BISHOP SERGIO UTLEG sent me an email asking if I could meet him personally regarding my previous column [“Slap the Bishops: Support the Reproductive Health Bill (IT, Nov. 10-16)].
Initially, I was bent to shun the proposed meeting because I don’t exactly love being in awkward situations. Convinced, however, that what the bishop has to say deserves my ear, I obliged.
I thought of inviting the bishop to our place for dinner, but my mom, a daily communicant and church volunteer, strongly opposed. It was one of the rare moments she was not proud of me, she panicked at the prospect of the bishop discovering that I am her son.
So, on Wednesday evening, I asked my friend Angelica Salas to accompany me to the Bishop’s Palace to meet His Excellency. Putting her best foot forward, my usually vivacious Mareng Angge transformed into a “mayuming katekista” the soonest we stepped on palace grounds.
A blue barong-clad Utleg welcomed us at the Palace lobby and led us to his office. And when we were seated, he looked at my eyes and flashed a toothy smile for a few seconds that seemed to me like eternity. He began the conversation by asking why I wrote of him as a bishop “best known today not for anything spiritual”. He said he was curious to know, and wondered if it was because he is often seen bicycling.
But of course, it’s not his bicycling. I have always believed that pushing the pedals is one of the most spiritual of exercises. I told the bishop that I am aware of his dedication to social action, given his chairmanship of the CBCP Episcopal Commission on Indigenous Peoples, but that the people know him best as the prelate who supports the construction of a mall that will force the transfer of a top-performing elementary school. He is receiving a lot of bad press these days, and no thanks to his ardent support for the divisive undertaking.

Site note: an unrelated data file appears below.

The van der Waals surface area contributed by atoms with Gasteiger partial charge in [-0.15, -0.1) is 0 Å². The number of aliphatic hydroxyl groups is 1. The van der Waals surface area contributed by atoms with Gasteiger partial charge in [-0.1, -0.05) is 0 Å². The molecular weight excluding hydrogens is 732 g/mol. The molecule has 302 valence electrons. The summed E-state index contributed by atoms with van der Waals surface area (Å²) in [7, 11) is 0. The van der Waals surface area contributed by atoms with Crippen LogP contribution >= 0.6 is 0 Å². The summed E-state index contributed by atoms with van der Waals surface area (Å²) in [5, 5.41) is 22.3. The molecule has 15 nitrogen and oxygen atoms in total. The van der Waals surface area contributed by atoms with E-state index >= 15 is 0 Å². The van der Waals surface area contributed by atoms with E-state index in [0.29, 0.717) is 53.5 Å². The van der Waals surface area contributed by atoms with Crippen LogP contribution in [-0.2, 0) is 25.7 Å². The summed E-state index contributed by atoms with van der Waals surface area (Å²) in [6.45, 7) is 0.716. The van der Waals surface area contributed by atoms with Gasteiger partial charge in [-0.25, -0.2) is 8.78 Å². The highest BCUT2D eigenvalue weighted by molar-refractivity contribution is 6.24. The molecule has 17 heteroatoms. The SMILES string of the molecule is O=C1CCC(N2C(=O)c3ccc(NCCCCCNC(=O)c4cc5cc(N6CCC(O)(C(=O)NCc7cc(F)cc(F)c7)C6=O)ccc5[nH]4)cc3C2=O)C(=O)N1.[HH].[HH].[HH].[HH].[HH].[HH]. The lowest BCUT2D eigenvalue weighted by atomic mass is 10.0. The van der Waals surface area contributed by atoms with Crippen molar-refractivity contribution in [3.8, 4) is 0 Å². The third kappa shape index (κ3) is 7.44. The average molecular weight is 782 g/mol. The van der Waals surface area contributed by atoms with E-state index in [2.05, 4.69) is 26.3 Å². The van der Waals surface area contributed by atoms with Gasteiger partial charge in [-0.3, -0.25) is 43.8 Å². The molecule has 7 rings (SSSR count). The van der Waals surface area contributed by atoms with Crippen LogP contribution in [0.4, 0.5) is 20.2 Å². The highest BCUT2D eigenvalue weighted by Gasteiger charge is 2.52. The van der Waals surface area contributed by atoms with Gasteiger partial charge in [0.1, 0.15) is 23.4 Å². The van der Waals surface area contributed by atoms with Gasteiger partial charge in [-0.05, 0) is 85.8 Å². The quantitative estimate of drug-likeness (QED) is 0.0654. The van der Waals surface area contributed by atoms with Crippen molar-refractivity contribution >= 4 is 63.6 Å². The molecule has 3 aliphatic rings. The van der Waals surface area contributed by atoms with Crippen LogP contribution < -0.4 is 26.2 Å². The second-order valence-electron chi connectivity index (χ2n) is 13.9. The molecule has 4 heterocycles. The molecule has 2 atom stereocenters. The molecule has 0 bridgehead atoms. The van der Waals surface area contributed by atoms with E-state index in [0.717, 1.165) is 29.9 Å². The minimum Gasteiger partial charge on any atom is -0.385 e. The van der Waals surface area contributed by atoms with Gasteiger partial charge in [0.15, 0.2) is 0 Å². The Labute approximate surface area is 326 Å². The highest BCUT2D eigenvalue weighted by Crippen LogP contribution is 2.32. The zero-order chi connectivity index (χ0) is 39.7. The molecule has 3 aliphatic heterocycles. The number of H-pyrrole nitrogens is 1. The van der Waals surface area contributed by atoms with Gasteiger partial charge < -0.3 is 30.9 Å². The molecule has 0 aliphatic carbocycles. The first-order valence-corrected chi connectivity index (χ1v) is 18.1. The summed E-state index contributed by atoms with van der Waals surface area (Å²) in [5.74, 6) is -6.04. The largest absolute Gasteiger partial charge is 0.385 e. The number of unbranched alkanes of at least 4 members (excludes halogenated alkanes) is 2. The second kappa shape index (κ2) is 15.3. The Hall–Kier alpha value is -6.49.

Sounding resolute, Utleg detailed to me why he is in favor of the mall project. He offered the following points:
-The Laoag Central Elementary School will be moved to another location. So, there is really no harm done. It would have been immoral if it were to be displaced and offered no place to relocate to.
– Nobody has said that the Central Elementary School is a historical landmark nor an architectural wonder, not until now. The Gabaldon Elementary School structures deserve preservation, but not Central.
-History shows that schools whose campuses were transferred to other locations did not necessarily perish. He cited the cases of Far Eastern University and Divine Word College. I added Assumption, Ateneo de Manila, Sto. Tomas, and San Beda to his list.
-The site is a commercial area and it will serve us best if it could be utilized as such. “It’s a gold mine”, he explains (quickly assuring us that he was just employing a figure of speech and that he is vehemently against mining). It is but fit, he says, to maximize the use of this particular resource.
“Of course, it’s about the money”, Utleg admits in captivating honesty. It will mean more money for the government and for the church.